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TV “indecency” case returns (UPDATED)

UPDATED Friday a.m.  The case has now been docketed as 10-1293.


The Obama Administration took back to the Supreme Court Thursday a major test case on the constitutionality of the government’s policy for regulating “fleeting expletives” and scenes of nudity on television programs.  The petition for review, plus an appendix (a large file), is here.  The government also sent to the Court, with this letter, a copy of the TV crime show episode in which nudity was shown.  (The case is Federal Communications Commission v. Fox Television Stationns, et al.; no docket number assigned yet.)

The Second Circuit Court, ruling last July — for a second time — in a case of words of profanity uttered by performers during two Fox TV awards shows, struck down the FCC’s “indecency” policy as a whole, finding it too vague to inform broadcasters of what was allowed, or not.  The Circuit Court then applied that ruling in a separate decision, involving scenes of a nude woman in an episode of “NYPD Blue.”

The Fox TV award show case, involving the use of the  “F-word” and the “S-word” during live programs in 2002 and 2003,  had been at the Court two years ago.  That resulted in a decision that the FCC did have the authority to change its policy from banning repeated uses of profanity to a ban on even a single use of such words.  The ruling, however, did not answer whether the FCC policy on “fleeting expletives” was constitutional; the case was sent back to the Second Circuit to decide that issue.

The “NYPD Blue” case, not before the Court previously, involved several fines of $27,500 each against stations on the ABC-TV network for a 2003 episode in which a naked woman in seen from several different angles, showing part of one of her breasts and a full view of her buttocks.

The two cases actually involve separate proceedings, but Acting Solicitor General Neal K. Katyal put them together in a single petition to the Court.  The first question challenged the Second Circuit’s ruling in the “fleeting expletive” case, and the second question tested its application of that ruling to the nudity scene.

The two should be considered together, Katyal urged, because together they would allow the Court to evaluate the FCC policy as it applies both to live programming — the Fox TV shows — and scripted “indecency”– the “NYPD Blue” episode.   Katyal added, however, that the Court might find it appropriate just to accept review in the Fox TV case; what is at issue in that case is a ruling nullifying the FCC policy in its entirety.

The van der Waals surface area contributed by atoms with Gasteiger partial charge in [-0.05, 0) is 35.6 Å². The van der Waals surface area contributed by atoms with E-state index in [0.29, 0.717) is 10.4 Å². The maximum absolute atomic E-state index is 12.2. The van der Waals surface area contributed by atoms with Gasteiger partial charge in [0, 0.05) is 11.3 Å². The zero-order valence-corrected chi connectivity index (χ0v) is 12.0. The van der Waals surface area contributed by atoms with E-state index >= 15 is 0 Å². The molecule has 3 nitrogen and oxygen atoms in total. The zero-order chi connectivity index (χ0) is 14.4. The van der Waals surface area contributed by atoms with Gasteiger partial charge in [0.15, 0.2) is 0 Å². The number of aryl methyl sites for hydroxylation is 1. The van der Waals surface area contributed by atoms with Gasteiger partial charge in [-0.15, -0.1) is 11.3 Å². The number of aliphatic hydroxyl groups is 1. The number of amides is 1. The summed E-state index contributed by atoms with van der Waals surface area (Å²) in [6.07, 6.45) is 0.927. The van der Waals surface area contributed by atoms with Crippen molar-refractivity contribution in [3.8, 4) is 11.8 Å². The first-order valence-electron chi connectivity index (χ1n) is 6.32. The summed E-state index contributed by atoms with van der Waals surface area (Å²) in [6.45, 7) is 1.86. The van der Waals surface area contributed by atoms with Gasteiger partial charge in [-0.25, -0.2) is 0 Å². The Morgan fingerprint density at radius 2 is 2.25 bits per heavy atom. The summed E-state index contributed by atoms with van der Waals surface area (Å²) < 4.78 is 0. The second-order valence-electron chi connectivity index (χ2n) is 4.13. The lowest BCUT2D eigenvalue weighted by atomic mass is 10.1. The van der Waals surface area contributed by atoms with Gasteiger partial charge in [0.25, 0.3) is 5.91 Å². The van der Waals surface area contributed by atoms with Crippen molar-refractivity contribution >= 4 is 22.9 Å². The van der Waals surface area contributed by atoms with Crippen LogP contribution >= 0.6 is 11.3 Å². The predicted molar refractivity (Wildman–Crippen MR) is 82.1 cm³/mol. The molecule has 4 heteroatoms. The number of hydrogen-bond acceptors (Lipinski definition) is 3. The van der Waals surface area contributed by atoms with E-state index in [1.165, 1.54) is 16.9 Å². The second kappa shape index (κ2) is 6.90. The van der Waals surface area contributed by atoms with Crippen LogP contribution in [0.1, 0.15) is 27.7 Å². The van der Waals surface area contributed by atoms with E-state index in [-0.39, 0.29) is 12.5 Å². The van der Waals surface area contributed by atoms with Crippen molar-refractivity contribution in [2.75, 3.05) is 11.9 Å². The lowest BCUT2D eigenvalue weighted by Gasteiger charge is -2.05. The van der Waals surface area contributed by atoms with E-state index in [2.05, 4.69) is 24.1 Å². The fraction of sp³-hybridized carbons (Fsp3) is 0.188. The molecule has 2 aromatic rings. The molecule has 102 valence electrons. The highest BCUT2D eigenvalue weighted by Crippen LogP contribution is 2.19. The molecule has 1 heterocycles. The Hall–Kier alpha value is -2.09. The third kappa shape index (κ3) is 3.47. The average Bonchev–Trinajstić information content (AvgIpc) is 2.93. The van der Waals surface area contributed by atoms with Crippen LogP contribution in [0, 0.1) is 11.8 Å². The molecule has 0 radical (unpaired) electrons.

Katyal argued in the petition that the Circuit Court has virtually made it impossible for the FCC to have any policy against “indecency” on broadcasts that are shown at times when children might see them — between 6 a.m. and 10 p.m.   While the petition noted that the Circuit Court had commented that it was not ruling that FCC could not fashion a constitutional policy, Katyal argued that the alternatives would have to target a list of specific forbidden words or scenes, and that might run afoul of the First Amendment.

The appeals court decision, Katyal asserted, involves an “extraordinary hobbling of the Commission’s enforcement efforts.”

Aside from nullifying the entire policy, the Second Circuit, according to the petition, essentially deprived the FCC of its long-standing authority — ratified by the Supreme Court in its first “indecency” ruling in FCC v. Pacifica Foundation in 1978, to take context into account in determining whether a given utterance or depiction was “indecent.”

Federal law that governs the contents of radio and TV shows not only bans “indecent” programs, but also bans outright obscenity.  The ban on obscenity, however, is not at issue in the Fox TV and ABC-TV cases.

Another major “indecency” on TV case — one involving a live display of nudity — has been at the Court previously and may be on its way back up to the Justices before much longer, although it appears to be moving on a fairly slow track in an appeals court.

That case is the renowned “wardrobe malfunction” case, involving a halftime show during pro football’s Super Bowl game on Feb. 1, 2004, on CBS-TV.   That network was ordered to pay a penalty of $550,000 for a live peek, lasting nine-sixteenths of a second, of one of the breasts of performer Janet Jackson when her costume came partly undone — supposedly, on purpose.   The Third Circuit nullified the fine, and struck down the FCC policy, concluding that the agency had not justified switching to a “fleeting” indecency standard.

After the Supreme Court’s 2009 ruling in the Fox TV “fleeting expletive” case, it told the Third Circuit in May 2010 to reconsider its ruling on live nudity, taking the Fox TV decision into account.    The case in the Circuit Court is CBS Corporation, et al., v. FCC (docket 06-3575).

After the case got back to the Third Circuit, it held a hearing in February 2010.  Before and since that hearing, the three-judge panel has called on lawyers in the case four times to file additional written briefs on issues in the case.  There is no timetable for that Court to decide.

Recommended Citation: Lyle Denniston, TV “indecency” case returns (UPDATED), SCOTUSblog (Apr. 21, 2011, 6:36 PM),